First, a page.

April 26, 2014. I am in Prescott, AZ for the Whiskey Off-Road 50 mile mountain bike race. My 2014 racing season is underway.
I can't believe how quickly time has passed. When I had my season-ending shoulder injury back in July of last year, and when I had surgery in October, racing my bike seemed very far away. But nine months since my last bike race has passed quickly, and here I am again.
In a way it feels like it went quickly- but in so many others, it feels like a lifetime ago that I last toed a starting line. I feel like a completely different person than the one who lined up in Sun Valley on July 6 of last year. The thing about a major injury is that the down time forces you to re-evaluate everything in your life and often you emerge with different priorities and sometimes, a new sense of purpose and clarity.
For me, having to go through a major injury, surgery, and rehab gave me a valuable insight into what my patients, clients, and athletes go through when they deal with an injury. I can no longer say "yeah, I get it" from an outside perspective. Now, I really get it- all the way. I understand all the ups and downs of dealing with injury: the small successes that can feel so huge ("raise my own arm day" was one of the most exciting days of my life); the relentless determination of just putting my head down and getting it done, focusing on my rehab and on the things I was capable of doing; and yes, the occasional frustration and despair when I looked up and realized that I was still so far from where I wanted to be.
I am still not at one hundred percent- my shoulder still has a ways to go in terms of strength and endurance, and my fitness is a little behind where it normally is at this time of year since I couldn't tolerate riding a bike for very long until February. I had to switch bikes last minute as I realized that I would not be able to race on my beloved hardtail 29er anymore- it is just too much stress on my shoulder to not have suspension. And, unfortunately, my new bike did not show up in time. I am lucky that I have a great shop sponsor, Rock n' Roll Sports in Gunnison, that let me use a demo bike.
But, against all the odds and at the end of my nine-month hiatus, I am here. I will dust off the cobwebs, line up at the Whiskey 50 tomorrow and roll out for my first mountain bike race since I was injured. My goal for the race is only one: to win my own mental game.
There are three things that I know to be true for me in racing:
1. Mental toughness is, and has been for a long time, my greatest strength as an athlete. Time spent learning to stay calm and focused in precarious situations during mountaineering pursuits in a previous life developed that in me, and it works to my advantage in bike racing.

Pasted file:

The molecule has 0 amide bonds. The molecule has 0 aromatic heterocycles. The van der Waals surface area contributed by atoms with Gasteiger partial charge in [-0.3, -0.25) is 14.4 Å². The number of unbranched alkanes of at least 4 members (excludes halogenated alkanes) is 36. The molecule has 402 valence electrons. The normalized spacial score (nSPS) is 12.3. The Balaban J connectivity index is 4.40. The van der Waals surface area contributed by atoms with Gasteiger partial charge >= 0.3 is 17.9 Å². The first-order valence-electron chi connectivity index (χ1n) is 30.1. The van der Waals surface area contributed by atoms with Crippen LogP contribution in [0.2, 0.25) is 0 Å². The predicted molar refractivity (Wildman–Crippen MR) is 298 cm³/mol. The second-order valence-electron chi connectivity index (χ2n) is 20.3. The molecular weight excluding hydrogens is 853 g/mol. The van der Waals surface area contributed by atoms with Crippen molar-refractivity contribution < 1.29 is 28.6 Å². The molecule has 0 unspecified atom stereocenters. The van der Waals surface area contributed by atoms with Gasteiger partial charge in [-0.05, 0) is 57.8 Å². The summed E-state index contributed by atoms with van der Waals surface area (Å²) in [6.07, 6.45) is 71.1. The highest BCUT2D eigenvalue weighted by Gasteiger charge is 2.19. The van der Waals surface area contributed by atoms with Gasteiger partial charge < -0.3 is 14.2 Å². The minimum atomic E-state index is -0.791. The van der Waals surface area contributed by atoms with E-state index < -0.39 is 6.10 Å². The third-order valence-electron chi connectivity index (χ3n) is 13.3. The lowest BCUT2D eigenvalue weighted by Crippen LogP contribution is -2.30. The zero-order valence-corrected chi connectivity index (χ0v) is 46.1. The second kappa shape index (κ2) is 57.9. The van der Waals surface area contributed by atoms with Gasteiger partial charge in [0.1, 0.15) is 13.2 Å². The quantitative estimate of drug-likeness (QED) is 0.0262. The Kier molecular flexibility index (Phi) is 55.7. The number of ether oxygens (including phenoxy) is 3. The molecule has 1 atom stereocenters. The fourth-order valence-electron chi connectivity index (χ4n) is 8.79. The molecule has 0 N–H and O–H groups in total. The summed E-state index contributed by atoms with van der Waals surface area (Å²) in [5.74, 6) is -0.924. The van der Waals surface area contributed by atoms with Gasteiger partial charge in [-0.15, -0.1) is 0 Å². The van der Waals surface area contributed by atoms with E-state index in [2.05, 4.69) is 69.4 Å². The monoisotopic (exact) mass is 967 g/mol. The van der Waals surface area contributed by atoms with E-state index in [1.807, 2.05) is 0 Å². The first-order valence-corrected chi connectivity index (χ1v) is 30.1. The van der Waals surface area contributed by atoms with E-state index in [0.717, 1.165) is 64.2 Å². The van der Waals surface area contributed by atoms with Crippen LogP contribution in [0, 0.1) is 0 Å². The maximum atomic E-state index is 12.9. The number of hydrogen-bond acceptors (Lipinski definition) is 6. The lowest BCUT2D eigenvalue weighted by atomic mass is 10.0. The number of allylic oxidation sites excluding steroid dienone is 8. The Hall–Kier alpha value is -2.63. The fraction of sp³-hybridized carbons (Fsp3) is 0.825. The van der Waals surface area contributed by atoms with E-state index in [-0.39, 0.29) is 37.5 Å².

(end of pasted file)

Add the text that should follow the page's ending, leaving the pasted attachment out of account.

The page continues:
2. Mental toughness, for me, is not easy and is not a given- it must be consciously practiced. I am not perfect and I have moments of weakness and doubt like everyone else. But practice makes permanent.
3. I have learned that if I am not in the right place mentally, it doesn't matter how strong I am physically- I have nothing. If I defeat myself in my head, I might as well just go home.
Being away from racing and off my bike for so long has inevitably left me rusty in all of my skills, including the mental ones. Fortunately, these are skills that can be practiced in the rest of my life as well. I can certainly say that I am a much stronger person because of my time spent racing a bike. So, my test now is to see if the skills translate back. I have a lot of "distractions" right now- my body and my bike are not completely dialed and perfect. It is a great situation for me to go one of two ways: to either let all of these things get to my head and mentally crumble, or to block out the distractions, stay focused, and ride my best despite the odds.
I am honored to be able to return to racing tomorrow, and I am fortunate that I have had so many good people on my side to help me get here. I especially need to thank Rhett Griggs from Griggs Orthopedics for doing such a great job repairing my shoulder; Trent and KayLynne Ezzell from Heights Performance for taking care of my rehab and getting me back on the bike, Donny for encouraging me to keep my head up in the times that I was frustrated and for giving me the freedom I needed to focus on training and rehab, and my coach, Alison Powers of ALP Cycles Coaching for doing her best to get me going again and making up for lost time in training. It has not been an easy road, and I know that I have a lot of work left to do, but I am happy to be back.
Last year, the Whiskey Off-Road 50 mile was my very first race as a professional rider. I was so excited and felt like I had the whole world opening up in front of me. I wore race number 3. Yesterday, at packet pickup, I checked in and was handed my race number... 3. Maybe it's coincidence. Maybe it's a sign of a fresh start, with the challenges and setbacks to my body and mind of the past year behind me. Maybe I get another chance to do it right. If I can start by winning the mental game in my own head, I will consider my race tomorrow- and the trials of the last nine months- a worthwhile success.